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suddenness that produced an immediate stop, and almost threw them on their haunches.

There was an extraordinary hurry of the footmen to alight, open the door, pull down the steps, and prepare every thing for the descent on earth of this august family. The old citizen first emerged his round red face from out the door, looking about him with the pompous air of a man accustomed to rule on *change, and shake the stock-market with a nod. His consort, a fine, fleshy, comfortable dame, followed him. There seemed, I' must confess, but little pride in her composition. She was the picture of broad, honest, vulgar enjoyment. The world went well with her; and she liked the world. She had fine clothes, a fine house, a fine carriage, fine children, every thing was fine about her: it was nothing but driving about, and visiting and feasting. Life was to her a perpetual revel; it was one long Lord Mayor's day.

Two daughters succeeded to this goodly couple. They certainly were handsome; but had a supercilious air that chilled admiration, and disposed the spectator to be critical. They were ultra-fashionables in dress, and, though no one could deny the richness of their decorations, yet their appropriateness might be questioned amidst the simplicity of a country church. They descended loftily from the carriage, and moved up the line of peasantry with a step that seemed dainty of the soil it trod on. They cast an excursive glance around, that passed coldly over the burly faces of the peasantry, until they met the eyes Vol. I.

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of the nobleman's family, when their countenances immediately brightened into smiles, and they made the most profound and elegant courtesies, which were returned in a manner that showed they were but slight acquaintances.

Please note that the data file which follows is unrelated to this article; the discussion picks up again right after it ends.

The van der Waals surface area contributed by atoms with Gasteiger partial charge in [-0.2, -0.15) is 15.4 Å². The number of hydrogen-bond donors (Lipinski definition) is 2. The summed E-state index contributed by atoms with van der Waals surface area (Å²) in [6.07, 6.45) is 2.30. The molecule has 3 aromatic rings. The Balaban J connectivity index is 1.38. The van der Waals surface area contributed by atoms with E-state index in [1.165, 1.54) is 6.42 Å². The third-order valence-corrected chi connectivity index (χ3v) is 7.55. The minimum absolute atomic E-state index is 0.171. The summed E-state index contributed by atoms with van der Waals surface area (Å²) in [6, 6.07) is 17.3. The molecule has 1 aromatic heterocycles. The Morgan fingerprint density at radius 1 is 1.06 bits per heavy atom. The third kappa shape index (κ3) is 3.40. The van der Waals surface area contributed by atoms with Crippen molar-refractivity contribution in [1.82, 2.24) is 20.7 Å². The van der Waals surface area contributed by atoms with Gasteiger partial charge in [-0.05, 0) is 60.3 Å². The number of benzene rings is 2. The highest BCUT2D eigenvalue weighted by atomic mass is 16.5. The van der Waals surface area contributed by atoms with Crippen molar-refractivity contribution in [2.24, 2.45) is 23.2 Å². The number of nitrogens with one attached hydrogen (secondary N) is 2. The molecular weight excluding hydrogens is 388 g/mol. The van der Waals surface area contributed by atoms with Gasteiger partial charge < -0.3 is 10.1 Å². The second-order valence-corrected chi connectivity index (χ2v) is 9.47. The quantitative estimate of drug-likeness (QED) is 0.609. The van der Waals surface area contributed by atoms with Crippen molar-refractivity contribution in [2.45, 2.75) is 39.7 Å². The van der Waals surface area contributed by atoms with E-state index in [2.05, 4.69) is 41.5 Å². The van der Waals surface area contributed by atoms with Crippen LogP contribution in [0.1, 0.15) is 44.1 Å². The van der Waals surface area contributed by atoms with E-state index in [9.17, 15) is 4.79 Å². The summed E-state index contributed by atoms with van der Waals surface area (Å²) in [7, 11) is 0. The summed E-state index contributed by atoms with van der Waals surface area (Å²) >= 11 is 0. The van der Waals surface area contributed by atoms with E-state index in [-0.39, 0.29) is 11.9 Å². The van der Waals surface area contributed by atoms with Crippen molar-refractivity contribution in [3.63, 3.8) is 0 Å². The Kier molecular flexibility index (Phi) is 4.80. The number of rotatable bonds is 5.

I must not forget the two sons of this aspiring citizen, who came to church in a dashing curricle, with outriders. They were arrayed in the extremity of the mode, with all that pedantry of dress which marks the man of questionable pretensions to style. They kept entirely by themselves, eyeing every one askance that came near them, as if measuring his claims to respectability; yet they were without conversation, except the exchange of an occasional cant phrase. They even moved artificially, for their bodies, in compliance with the caprice of the day, had been disciplined into the absence of all ease and freedom. Art had done every thing to accomplish them as men of fashion, but Nature had denied them the nameless grace. They were vulgarly shaped, like men formed for the common purposes of life, and had that air of supercilious assumption which is never seen in the true gentleman.

I have been rather minute in drawing the pictures of these two families, because I considered them speciments of what is often to be met with in this country—the unpretending great, and the arrogant little. I have no respect for titled rank, unless it be accompanied by true nobility of soul; but I have remarked, in all countries where these artificial distinctions exist, that the very highest classes are always the most courteous and unassuming. Those who are well assured of their own standing, are least apt to trespass on that of others: whereas, nothing is so offensive as the aspirings of vulgarity, which thinks to elevate itself by humiliating its neighbour. .: As I have brought these families into contrast, I must notice their behaviour in church. That of the nobleman's family was quiet, serious, and attentive. Not that they appeared to have any fervour of devotion, but rather a respect for sacred things, and sacred places, inseparable from good-breeding. The others, on the contrary, were in a perpetual flutter and whisper; they betrayed a continual consciousness of finery, and a sorry ambition of being the wonders of a rural